Take the third out for a moment and we have:
CEEC affirms and rejoices that the Church of England professes the faith uniquely revealed in the Holy Scriptures and set forth in the catholic creeds and its historic formularies (the Thirty-nine Articles of Religion, The Book of Common Prayer and the Ordering of Bishops, Priests and Deacons) and set out in Canon A5 and the Declaration of Assent.
Further we affirm (1) the CEEC's own Basis of Belief, (2) Resolution 3.5 of Lambeth 1998 (concerning the authority of Holy Scriptures), (3) Resolution 1.10 of Lambeth 1998 (concerning human sexuality), and (4) the Jerusalem Declaration, and as members of the Anglican Communion, we acknowledge our obligation to stand in prayerful solidarity with faithful Anglicans across the globe.
We call on the Archbishop of Canterbury and the Primates to recognize the urgency of the situation as it affects parishes and clergy, particularly in the USA, Canada and Brazil, and to give immediate and serious consideration to granting recognition to the new Province in the USA.
Taking these alone, the first paragraph attempts to connect the Church of England to the Jerusalem Declaration, which the second paragraph adds in specifically. It defines in these terms what it calls faithful Anglicans, raising the question about who are the faithless Anglicans. You cannot have a positive like that without implying a negative. Note the inclusion of Brazil, where Recife is a hot issue and arguably more controversial than North America. Then it makes an appeal to the Archbishop of Canterbury as well as the Primates, though it is two thirds of Primates and the Anglican Consultative Council that would recognise a breakaway.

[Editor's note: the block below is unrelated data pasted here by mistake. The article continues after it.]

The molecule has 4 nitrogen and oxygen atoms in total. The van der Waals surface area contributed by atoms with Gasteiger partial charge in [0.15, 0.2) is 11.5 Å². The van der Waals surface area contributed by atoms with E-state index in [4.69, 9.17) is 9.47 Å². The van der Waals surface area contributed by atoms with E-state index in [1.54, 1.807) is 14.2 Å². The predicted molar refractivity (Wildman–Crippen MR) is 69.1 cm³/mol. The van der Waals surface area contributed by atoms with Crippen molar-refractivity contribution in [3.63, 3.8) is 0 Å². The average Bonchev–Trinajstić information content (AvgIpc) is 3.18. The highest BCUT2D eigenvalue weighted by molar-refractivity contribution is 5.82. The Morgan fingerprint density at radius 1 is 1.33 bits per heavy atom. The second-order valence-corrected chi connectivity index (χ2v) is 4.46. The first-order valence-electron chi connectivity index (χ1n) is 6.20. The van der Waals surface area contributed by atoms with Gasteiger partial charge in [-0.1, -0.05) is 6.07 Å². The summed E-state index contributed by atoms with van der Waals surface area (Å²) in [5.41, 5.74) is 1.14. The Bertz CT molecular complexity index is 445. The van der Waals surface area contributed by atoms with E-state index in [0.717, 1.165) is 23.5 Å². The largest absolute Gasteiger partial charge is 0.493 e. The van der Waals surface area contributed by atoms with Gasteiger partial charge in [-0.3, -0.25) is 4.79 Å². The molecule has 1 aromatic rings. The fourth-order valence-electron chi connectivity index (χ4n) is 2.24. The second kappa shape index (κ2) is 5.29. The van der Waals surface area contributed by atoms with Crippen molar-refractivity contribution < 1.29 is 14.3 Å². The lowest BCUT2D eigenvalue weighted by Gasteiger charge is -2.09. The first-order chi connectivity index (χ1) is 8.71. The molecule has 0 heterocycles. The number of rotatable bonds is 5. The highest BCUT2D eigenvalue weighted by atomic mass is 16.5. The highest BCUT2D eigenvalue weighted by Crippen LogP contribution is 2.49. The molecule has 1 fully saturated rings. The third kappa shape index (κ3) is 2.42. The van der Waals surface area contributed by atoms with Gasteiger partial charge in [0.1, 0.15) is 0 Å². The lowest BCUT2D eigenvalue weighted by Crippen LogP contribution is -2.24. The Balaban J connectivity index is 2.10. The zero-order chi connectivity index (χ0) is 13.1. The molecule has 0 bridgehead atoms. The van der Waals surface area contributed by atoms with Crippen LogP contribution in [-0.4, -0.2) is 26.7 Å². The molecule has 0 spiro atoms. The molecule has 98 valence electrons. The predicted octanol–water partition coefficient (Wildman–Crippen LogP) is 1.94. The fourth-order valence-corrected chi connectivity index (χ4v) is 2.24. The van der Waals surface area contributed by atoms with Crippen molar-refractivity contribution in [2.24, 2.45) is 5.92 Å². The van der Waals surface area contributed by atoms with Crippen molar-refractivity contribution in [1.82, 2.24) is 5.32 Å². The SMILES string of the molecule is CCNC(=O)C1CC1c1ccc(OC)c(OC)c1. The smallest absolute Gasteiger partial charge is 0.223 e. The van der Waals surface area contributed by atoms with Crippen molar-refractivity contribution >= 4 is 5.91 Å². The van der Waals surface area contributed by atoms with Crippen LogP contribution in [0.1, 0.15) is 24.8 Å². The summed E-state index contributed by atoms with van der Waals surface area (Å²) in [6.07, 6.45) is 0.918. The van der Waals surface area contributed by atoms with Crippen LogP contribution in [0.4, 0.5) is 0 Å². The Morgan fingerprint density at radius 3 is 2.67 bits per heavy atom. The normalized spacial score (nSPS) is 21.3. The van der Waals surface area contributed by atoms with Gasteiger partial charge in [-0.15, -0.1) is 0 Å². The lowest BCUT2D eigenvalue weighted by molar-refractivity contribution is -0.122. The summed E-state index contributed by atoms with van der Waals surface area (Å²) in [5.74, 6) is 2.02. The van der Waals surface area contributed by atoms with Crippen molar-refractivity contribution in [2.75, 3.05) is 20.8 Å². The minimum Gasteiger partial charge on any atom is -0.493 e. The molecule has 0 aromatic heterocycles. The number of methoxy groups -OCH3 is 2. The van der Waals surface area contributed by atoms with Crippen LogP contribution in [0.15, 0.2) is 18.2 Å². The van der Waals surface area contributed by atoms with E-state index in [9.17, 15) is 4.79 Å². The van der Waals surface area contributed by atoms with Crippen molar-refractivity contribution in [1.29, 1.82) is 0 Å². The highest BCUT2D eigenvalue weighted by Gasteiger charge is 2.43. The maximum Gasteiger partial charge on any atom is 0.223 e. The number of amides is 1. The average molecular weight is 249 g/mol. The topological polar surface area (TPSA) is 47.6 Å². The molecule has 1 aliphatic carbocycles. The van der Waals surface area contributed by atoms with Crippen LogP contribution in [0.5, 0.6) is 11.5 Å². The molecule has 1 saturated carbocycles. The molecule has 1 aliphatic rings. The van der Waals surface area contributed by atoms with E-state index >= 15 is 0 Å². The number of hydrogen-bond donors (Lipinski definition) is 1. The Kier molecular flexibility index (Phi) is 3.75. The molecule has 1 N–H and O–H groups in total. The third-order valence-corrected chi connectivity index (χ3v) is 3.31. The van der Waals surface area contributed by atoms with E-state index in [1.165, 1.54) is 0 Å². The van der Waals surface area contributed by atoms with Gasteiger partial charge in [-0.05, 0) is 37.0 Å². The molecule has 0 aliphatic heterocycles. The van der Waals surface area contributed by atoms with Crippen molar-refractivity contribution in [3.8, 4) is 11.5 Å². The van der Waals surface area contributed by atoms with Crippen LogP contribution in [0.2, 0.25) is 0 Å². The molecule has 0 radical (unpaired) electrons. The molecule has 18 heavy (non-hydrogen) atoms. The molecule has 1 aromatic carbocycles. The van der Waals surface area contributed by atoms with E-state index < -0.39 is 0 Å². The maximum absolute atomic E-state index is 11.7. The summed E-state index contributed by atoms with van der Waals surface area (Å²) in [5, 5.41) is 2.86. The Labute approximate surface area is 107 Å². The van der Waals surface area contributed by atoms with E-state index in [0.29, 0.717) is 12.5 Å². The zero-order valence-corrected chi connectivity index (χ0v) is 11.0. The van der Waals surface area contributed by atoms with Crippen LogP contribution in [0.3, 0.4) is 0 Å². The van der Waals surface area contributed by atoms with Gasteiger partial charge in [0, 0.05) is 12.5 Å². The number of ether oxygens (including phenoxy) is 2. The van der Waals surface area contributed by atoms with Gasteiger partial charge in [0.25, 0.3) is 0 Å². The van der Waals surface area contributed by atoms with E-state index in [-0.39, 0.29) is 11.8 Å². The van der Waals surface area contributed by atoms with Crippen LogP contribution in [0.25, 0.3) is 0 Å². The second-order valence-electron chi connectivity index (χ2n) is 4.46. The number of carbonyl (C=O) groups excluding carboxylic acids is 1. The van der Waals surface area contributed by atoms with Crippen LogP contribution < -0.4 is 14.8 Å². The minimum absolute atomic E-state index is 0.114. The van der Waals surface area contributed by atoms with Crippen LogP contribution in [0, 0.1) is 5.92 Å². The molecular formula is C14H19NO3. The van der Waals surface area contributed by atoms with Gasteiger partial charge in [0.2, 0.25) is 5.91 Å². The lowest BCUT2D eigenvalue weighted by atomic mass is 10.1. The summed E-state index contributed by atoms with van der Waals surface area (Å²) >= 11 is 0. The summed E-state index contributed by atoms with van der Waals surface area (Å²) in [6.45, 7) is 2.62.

It is important to do this, to see what is involved and then what difference the third paragraph makes:
We recognize that evangelical Anglicans will pursue a variety of strategies for dealing with the current crisis in the Communion, and we support those who are seeking to work through the existing Anglican Communion structures, those who are working within the framework set out in the GAFCON Statement, and those supporting both.
This is the concession paragraph, and GAFCON can accept this because it claims to still be part of the Anglican Communion while it sets up what might be called parallel structures of its own. It comes across as nip and tuck towards the necessary adjustment.
The bias of the whole is in favour then of the breakaway, and in favour of the GAFCON approach; and while it allows for other approaches it does push the GAFCON agenda along somewhat.
Here is the question then: do the bulk of Evangelicals support the breakaway that would like to be a province, as does this passed motion? As I see it, the Conservative Evangelicals may well but the more Open Evangelicals are divided on the matter. The CEEC website is full of apologies for NEAC 5 but still claims to be representative.
The Primates include many more than just Evangelicals. If two thirds of the Primates will not support the breakaway grouping then it will just swing in the wind as far as the Anglican Communion is concerned, outside the door. Recognition of this province could cause deeper division between Evangelicals and others in wider Anglicanism.
Meanwhile Richard Turnbull has resigned but he's still there on the CEEC, and still as Principal of Wycliffe College.